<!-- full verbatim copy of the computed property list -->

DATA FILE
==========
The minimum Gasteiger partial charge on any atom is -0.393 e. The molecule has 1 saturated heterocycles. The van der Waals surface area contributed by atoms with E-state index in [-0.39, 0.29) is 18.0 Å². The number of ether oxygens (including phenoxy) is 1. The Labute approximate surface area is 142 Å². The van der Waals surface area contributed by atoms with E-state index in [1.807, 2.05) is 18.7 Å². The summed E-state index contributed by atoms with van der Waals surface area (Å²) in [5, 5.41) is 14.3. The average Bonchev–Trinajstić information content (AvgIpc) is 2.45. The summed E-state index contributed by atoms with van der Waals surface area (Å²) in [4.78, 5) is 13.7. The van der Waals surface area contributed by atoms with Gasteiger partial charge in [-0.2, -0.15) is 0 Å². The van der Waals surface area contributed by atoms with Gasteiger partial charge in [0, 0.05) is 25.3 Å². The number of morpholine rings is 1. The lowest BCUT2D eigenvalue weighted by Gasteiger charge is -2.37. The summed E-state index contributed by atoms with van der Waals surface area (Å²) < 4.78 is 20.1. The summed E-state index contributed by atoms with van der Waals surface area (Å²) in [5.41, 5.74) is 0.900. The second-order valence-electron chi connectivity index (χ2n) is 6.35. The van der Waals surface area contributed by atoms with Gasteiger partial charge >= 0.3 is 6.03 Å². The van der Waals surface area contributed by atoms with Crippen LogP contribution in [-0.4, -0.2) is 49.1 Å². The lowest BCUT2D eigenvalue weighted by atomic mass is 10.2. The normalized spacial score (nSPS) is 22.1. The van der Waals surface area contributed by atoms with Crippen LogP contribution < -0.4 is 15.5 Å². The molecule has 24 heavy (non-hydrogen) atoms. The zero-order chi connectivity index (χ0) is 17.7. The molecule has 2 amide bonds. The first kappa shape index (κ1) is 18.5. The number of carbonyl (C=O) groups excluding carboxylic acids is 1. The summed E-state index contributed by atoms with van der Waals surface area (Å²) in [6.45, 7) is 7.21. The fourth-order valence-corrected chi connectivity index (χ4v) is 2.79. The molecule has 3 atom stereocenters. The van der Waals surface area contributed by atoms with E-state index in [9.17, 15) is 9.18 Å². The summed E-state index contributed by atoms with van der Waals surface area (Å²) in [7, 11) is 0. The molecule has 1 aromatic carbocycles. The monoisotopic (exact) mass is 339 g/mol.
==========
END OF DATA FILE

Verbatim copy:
The minimum Gasteiger partial charge on any atom is -0.393 e. The molecule has 1 saturated heterocycles. The van der Waals surface area contributed by atoms with E-state index in [-0.39, 0.29) is 18.0 Å². The number of ether oxygens (including phenoxy) is 1. The Labute approximate surface area is 142 Å². The van der Waals surface area contributed by atoms with E-state index in [1.807, 2.05) is 18.7 Å². The summed E-state index contributed by atoms with van der Waals surface area (Å²) in [5, 5.41) is 14.3. The average Bonchev–Trinajstić information content (AvgIpc) is 2.45. The summed E-state index contributed by atoms with van der Waals surface area (Å²) in [4.78, 5) is 13.7. The van der Waals surface area contributed by atoms with Gasteiger partial charge in [-0.2, -0.15) is 0 Å². The van der Waals surface area contributed by atoms with Gasteiger partial charge in [0, 0.05) is 25.3 Å². The number of morpholine rings is 1. The lowest BCUT2D eigenvalue weighted by Gasteiger charge is -2.37. The summed E-state index contributed by atoms with van der Waals surface area (Å²) < 4.78 is 20.1. The summed E-state index contributed by atoms with van der Waals surface area (Å²) in [5.41, 5.74) is 0.900. The second-order valence-electron chi connectivity index (χ2n) is 6.35. The van der Waals surface area contributed by atoms with Gasteiger partial charge >= 0.3 is 6.03 Å². The van der Waals surface area contributed by atoms with Crippen LogP contribution in [-0.4, -0.2) is 49.1 Å². The lowest BCUT2D eigenvalue weighted by atomic mass is 10.2. The normalized spacial score (nSPS) is 22.1. The van der Waals surface area contributed by atoms with Crippen LogP contribution < -0.4 is 15.5 Å². The molecule has 24 heavy (non-hydrogen) atoms. The zero-order chi connectivity index (χ0) is 17.7. The molecule has 2 amide bonds. The first kappa shape index (κ1) is 18.5. The number of carbonyl (C=O) groups excluding carboxylic acids is 1. The summed E-state index contributed by atoms with van der Waals surface area (Å²) in [6.45, 7) is 7.21. The fourth-order valence-corrected chi connectivity index (χ4v) is 2.79. The molecule has 3 atom stereocenters. The van der Waals surface area contributed by atoms with E-state index in [9.17, 15) is 9.18 Å². The summed E-state index contributed by atoms with van der Waals surface area (Å²) in [7, 11) is 0. The molecule has 1 aromatic carbocycles. The monoisotopic (exact) mass is 339 g/mol.